How The YMCA is working to help people prevent diabetes
Type-2 Diabetes is a health issue sweeping the world right now. It has become such an issue that doctors everywhere are trying to get the patients to be fully aware of the impact it can have on their lives. The YMCA knows this and thats why many Ys all across the country are trying to combat the Type-2 Diabetes epidemic and have come up with their diabetes prevention plan.
Jennifer Corbett Dooren wrote an article about that very thing for the Wall Street Journal. She said:
A new health program being rolled out at YMCAs across the country shows the potential for a community-based organization to deliver a nationwide health-care intervention.
The Y’s target is diabetes. Research has shown that the program, which combines exercise, dieting and individual counseling, can have a big impact in reducing incidences of diabetes. Impressed by the research, insurers and employers are providing direct funding as the YMCA seeks to enroll participants in the program and induce them to reach weight-loss targets.
If it succeeds, the YMCA diabetes-prevention program could help slow the spread of a disease for which about 79 million U.S. adults are currently at risk. What’s more, it could encourage other uses of large community-based groups to attack specific health-care issues in a national coordinated way.
Indeed, there is nothing to stop other large nonprofits with footholds in communities across the country from playing a similar role as “adjunct providers in the health-care system,” says Jonathan Lever, vice president for health strategy and innovation at the Chicago-based YMCA of the USA, the national office for YMCAs in the U.S.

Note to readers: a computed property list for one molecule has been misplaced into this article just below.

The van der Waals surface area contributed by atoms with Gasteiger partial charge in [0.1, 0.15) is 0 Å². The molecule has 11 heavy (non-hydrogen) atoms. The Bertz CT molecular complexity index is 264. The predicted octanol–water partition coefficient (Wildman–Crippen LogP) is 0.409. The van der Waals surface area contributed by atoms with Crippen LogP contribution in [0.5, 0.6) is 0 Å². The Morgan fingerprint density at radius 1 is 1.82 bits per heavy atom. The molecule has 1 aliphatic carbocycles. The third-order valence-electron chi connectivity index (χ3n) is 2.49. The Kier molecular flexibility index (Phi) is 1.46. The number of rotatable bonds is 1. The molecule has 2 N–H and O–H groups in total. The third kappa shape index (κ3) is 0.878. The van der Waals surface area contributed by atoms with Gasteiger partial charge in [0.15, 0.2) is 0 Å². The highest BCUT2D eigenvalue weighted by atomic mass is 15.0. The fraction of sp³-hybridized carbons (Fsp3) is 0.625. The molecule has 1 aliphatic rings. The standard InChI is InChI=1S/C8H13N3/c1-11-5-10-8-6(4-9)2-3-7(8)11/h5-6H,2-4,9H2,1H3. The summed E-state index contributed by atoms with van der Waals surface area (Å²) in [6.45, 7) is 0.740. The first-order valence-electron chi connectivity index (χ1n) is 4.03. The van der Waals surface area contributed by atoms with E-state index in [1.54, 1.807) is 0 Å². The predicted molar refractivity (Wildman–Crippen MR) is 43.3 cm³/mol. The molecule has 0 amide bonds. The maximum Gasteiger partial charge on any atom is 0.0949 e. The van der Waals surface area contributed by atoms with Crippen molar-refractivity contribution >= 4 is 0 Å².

The Y effort is based on a simple model. The YMCA gets reimbursed by insurance companies and employers for people who enroll in the yearlong diabetes-prevention course. If class enrollment goals are reached, and if participants lose 5% to 7% of their body weight over the year, the Y gets additional payments.
Saving Lives and Money
The reason insurers and employers are willing to ante up: Preventing diabetes can save them and the health-care system enormous amounts of money. According to Tom Beauregard, an executive vice president of UnitedHealth Group Inc., the Minneapolis-based insurance company that set up the reimbursement mechanism, it costs about $3,700 a year on average to treat a person with prediabetes, or those with elevated blood sugar that’s not high enough to be considered diabetes. In contrast, treating someone with advanced stages of diabetes tops $20,000.
Type 2 diabetes is a disease characterized by high blood-glucose levels caused by the body’s inability to either make or properly use insulin, according to the Centers for Disease Control and Prevention in Atlanta. At least 26 million Americans already have the disease, which increases the risk of a host of other medical problems such as heart attacks and strokes.
The YMCA classes are designed based on a diabetes-prevention study by the National lnstitutes of Health that compared the effectiveness of the diabetes drug metformin with a program aimed at helping people lose at least 7% of their body weight through diet, exercise and individual behavioral counseling. The results, published in 2002, showed those in the lifestyle-intervention group lowered their risk of developing diabetes by 58% over three years, while those on metformin had a 31% reduced risk.